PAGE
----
Reed Smith Client Alerts

The right to a trial by a jury is one of the foundational principles of American jurisprudence. However, like many things in American law, a party’s right to a jury has certain limitations and exceptions. In FirstString Research, Inc. v. JSS Medical Research Inc., C.A. No. 2020-0332-KSJM, 2021 WL 2182829 (Del. Ch. May 28, 2021), the Delaware Court of Chancery recently explored one of those exceptions under the cleanup doctrine. Specifically, the court held that a litigant was not entitled to a jury trial of claims that were cognizable in the Chancery Court’s ancillary jurisdiction.


Plaintiff FirstString Research, Inc. entered into an agreement with defendant JSS Medical Research Inc. in which JSS would manage clinical studies for an investigational new drug that FirstString was developing. When one of those studies was delayed and ultimately terminated, FirstString filed an action against JSS in the Court of Chancery seeking specific performance of JSS’s obligation to cooperate with FirstString in winding down the study. FirstString also brought claims for breach of contract, replevin, and conversion. In response, JSS filed a “mirror-image” breach of contract action against FirstString in the Delaware Superior Court and demanded a jury trial.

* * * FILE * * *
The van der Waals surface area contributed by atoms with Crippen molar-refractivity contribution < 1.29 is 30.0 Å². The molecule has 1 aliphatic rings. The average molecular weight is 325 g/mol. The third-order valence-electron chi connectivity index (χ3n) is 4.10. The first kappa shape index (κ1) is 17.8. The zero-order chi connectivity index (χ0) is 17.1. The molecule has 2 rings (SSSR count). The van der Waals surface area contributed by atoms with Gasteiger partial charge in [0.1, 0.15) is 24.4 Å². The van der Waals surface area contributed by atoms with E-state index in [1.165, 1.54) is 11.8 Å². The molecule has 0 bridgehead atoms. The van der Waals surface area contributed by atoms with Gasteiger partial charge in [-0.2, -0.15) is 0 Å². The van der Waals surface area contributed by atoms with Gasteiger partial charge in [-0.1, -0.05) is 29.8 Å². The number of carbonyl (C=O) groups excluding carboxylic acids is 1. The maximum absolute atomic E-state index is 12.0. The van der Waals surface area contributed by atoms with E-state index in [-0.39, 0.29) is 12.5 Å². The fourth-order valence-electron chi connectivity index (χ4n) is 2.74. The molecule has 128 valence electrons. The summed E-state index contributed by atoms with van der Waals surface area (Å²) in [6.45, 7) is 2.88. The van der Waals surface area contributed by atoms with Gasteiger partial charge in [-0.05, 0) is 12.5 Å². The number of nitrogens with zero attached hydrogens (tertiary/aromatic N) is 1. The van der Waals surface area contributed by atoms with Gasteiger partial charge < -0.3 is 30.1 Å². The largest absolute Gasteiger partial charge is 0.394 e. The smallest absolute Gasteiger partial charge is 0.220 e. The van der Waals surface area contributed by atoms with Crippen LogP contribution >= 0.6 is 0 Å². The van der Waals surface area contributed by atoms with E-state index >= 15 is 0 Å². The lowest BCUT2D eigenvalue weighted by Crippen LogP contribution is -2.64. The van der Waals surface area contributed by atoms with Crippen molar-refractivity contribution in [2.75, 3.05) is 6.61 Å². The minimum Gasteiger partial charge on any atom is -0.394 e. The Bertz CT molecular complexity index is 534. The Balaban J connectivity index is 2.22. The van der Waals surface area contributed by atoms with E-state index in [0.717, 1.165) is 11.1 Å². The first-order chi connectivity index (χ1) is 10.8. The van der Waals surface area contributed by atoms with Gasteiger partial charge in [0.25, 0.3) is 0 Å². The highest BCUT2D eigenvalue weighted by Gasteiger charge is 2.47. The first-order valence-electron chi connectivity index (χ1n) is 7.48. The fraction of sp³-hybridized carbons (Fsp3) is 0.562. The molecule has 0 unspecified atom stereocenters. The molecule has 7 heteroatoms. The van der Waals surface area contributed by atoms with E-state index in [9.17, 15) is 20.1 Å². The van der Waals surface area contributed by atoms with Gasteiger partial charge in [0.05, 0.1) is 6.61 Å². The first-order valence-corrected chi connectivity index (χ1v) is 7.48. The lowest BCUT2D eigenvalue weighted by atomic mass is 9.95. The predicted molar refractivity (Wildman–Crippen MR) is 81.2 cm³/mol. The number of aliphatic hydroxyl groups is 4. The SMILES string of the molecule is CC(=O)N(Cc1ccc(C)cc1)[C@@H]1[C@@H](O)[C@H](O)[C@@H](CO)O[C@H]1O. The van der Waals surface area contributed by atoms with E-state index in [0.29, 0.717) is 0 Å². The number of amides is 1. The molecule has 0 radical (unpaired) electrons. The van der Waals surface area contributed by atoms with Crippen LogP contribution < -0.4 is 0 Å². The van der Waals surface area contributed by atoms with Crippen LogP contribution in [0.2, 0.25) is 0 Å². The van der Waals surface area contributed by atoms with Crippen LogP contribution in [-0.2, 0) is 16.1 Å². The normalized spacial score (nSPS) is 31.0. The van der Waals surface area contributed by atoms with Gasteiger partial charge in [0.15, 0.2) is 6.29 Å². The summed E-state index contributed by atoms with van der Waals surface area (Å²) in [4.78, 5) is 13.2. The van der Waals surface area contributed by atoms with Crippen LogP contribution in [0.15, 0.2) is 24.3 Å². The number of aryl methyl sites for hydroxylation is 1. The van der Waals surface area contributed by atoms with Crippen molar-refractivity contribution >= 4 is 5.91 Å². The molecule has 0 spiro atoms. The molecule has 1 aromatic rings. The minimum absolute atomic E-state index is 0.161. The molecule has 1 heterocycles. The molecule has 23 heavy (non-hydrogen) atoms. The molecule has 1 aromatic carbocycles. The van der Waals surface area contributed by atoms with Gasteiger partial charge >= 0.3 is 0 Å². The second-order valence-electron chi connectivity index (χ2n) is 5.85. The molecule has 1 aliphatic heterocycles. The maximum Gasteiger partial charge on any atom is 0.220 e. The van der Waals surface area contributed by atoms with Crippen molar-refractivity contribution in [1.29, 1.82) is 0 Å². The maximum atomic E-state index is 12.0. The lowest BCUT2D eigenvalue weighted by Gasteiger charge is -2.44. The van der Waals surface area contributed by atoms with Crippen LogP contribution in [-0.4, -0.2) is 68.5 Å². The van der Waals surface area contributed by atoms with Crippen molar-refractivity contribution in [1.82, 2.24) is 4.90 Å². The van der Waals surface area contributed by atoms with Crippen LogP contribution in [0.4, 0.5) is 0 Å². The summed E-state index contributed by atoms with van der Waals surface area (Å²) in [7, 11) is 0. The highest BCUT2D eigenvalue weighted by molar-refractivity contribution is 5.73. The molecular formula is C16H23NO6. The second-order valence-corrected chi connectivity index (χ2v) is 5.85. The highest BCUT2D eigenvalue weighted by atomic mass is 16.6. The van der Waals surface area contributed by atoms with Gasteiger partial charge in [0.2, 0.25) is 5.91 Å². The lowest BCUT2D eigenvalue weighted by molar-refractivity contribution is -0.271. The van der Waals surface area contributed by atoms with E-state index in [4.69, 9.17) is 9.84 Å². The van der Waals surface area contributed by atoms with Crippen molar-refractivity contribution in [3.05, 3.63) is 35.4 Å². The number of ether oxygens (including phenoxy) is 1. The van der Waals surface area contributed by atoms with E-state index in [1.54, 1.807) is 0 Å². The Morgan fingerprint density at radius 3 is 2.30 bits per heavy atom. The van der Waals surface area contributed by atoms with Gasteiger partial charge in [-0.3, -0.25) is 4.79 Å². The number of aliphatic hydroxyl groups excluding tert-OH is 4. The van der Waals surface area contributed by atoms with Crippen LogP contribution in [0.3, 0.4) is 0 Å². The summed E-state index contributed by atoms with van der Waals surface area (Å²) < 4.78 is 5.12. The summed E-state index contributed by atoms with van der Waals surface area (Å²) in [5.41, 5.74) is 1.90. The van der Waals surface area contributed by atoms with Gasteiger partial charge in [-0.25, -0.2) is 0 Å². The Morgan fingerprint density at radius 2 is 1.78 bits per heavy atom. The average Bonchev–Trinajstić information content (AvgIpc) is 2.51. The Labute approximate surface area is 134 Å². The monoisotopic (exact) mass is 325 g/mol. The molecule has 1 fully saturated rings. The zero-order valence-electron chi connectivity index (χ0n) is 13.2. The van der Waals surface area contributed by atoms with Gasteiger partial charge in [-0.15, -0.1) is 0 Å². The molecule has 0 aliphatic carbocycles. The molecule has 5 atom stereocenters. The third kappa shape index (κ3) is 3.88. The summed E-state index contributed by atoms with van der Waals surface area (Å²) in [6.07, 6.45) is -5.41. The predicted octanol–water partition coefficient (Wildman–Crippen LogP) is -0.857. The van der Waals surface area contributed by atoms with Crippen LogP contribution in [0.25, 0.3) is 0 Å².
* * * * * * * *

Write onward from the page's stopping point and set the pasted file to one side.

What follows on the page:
JSS moved to transfer the Court of Chancery action to the Delaware Superior Court, claiming that FirstString’s specific performance claim was pretextual and insufficient to vest subject matter jurisdiction in the Court of Chancery. JSS also claimed that its constitutional right to a jury trial for FirstString’s three other causes of action made the transfer necessary.